Children's also consistently has been named to several elite lists of pediatric health care facilities, including U.S. News & World Report's Honor Roll of America's "Best Children's Hsopitals" and the Leapfrog Group. Also, Pediatric research programs at Children's Hospital and the University of Pittsburgh School of Medicine ranked eighth in number of grants from the NIH for fiscal year 2010.

Anita Srikameswaran | EurekAlert!
Further information:
http://www.upmc.edu

More articles from Life Sciences:

nachricht Transforming plant cells from generalists to specialists
07.12.2016 | Duke University

nachricht What happens in the cell nucleus after fertilization
06.12.2016 | Helmholtz Zentrum München - Deutsches Forschungszentrum für Gesundheit und Umwelt

All articles from Life Sciences >>>

The most recent press releases about innovation >>>

Die letzten 5 Focus-News des innovations-reports im Überblick:

Im Focus: Significantly more productivity in USP lasers

In recent years, lasers with ultrashort pulses (USP) down to the femtosecond range have become established on an industrial scale. They could advance some applications with the much-lauded “cold ablation” – if that meant they would then achieve more throughput. A new generation of process engineering that will address this issue in particular will be discussed at the “4th UKP Workshop – Ultrafast Laser Technology” in April 2017.

Even back in the 1990s, scientists were comparing materials processing with nanosecond, picosecond and femtosesecond pulses. The result was surprising:...

Im Focus: Shape matters when light meets atom

Mapping the interaction of a single atom with a single photon may inform design of quantum devices

Have you ever wondered how you see the world? Vision is about photons of light, which are packets of energy, interacting with the atoms or molecules in what...

Im Focus: Novel silicon etching technique crafts 3-D gradient refractive index micro-optics

A multi-institutional research collaboration has created a novel approach for fabricating three-dimensional micro-optics through the shape-defined formation of porous silicon (PSi), with broad impacts in integrated optoelectronics, imaging, and photovoltaics.

Working with colleagues at Stanford and The Dow Chemical Company, researchers at the University of Illinois at Urbana-Champaign fabricated 3-D birefringent...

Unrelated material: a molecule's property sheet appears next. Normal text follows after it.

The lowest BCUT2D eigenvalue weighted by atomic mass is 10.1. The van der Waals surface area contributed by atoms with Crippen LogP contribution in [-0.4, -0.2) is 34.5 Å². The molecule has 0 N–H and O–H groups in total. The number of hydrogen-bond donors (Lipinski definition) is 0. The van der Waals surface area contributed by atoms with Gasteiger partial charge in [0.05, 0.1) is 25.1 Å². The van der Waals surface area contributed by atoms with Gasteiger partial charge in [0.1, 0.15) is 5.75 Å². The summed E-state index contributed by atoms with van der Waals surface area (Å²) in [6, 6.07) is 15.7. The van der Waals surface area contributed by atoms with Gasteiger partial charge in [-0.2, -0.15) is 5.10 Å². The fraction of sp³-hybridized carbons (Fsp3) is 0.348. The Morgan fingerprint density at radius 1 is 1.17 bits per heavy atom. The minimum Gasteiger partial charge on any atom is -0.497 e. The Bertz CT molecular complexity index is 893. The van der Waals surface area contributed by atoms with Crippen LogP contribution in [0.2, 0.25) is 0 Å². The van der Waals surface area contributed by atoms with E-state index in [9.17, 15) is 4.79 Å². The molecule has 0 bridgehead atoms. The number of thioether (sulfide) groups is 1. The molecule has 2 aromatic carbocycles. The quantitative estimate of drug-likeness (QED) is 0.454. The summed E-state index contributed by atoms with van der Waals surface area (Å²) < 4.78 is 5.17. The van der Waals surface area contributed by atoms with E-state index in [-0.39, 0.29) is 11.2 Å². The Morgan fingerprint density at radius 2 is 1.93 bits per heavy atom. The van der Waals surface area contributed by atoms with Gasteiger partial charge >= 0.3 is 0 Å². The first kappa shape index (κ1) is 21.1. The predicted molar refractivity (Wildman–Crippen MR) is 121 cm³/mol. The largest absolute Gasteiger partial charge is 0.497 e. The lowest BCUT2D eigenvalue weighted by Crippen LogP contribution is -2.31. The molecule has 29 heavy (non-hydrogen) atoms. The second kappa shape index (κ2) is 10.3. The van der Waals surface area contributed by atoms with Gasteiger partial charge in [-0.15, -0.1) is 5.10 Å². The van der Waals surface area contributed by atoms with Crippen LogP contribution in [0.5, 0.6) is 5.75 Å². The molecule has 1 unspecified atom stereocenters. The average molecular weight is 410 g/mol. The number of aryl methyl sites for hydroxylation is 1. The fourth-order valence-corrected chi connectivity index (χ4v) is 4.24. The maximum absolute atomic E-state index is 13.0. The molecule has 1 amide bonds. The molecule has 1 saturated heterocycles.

Im Focus: Quantum Particles Form Droplets

In experiments with magnetic atoms conducted at extremely low temperatures, scientists have demonstrated a unique phase of matter: The atoms form a new type of quantum liquid or quantum droplet state. These so called quantum droplets may preserve their form in absence of external confinement because of quantum effects. The joint team of experimental physicists from Innsbruck and theoretical physicists from Hannover report on their findings in the journal Physical Review X.

“Our Quantum droplets are in the gas phase but they still drop like a rock,” explains experimental physicist Francesca Ferlaino when talking about the...

Im Focus: MADMAX: Max Planck Institute for Physics takes up axion research

The Max Planck Institute for Physics (MPP) is opening up a new research field. A workshop from November 21 - 22, 2016 will mark the start of activities for an innovative axion experiment. Axions are still only purely hypothetical particles. Their detection could solve two fundamental problems in particle physics: What dark matter consists of and why it has not yet been possible to directly observe a CP violation for the strong interaction.

The “MADMAX” project is the MPP’s commitment to axion research. Axions are so far only a theoretical prediction and are difficult to detect: on the one hand,...

All Focus news of the innovation-report >>>

Anzeige

Anzeige

Event News

ICTM Conference 2017: Production technology for turbomachine manufacturing of the future

16.11.2016 | Event News

Innovation Day Laser Technology – Laser Additive Manufacturing

01.11.2016 | Event News

#IC2S2: When Social Science meets Computer Science - GESIS will host the IC2S2 conference 2017

14.10.2016 | Event News

 
Latest News

Predicting unpredictability: Information theory offers new way to read ice cores

07.12.2016 | Earth Sciences

Sea ice hit record lows in November

07.12.2016 | Earth Sciences

New material could lead to erasable and rewriteable optical chips

07.12.2016 | Materials Sciences

VideoLinks
B2B-VideoLinks
More VideoLinks >>>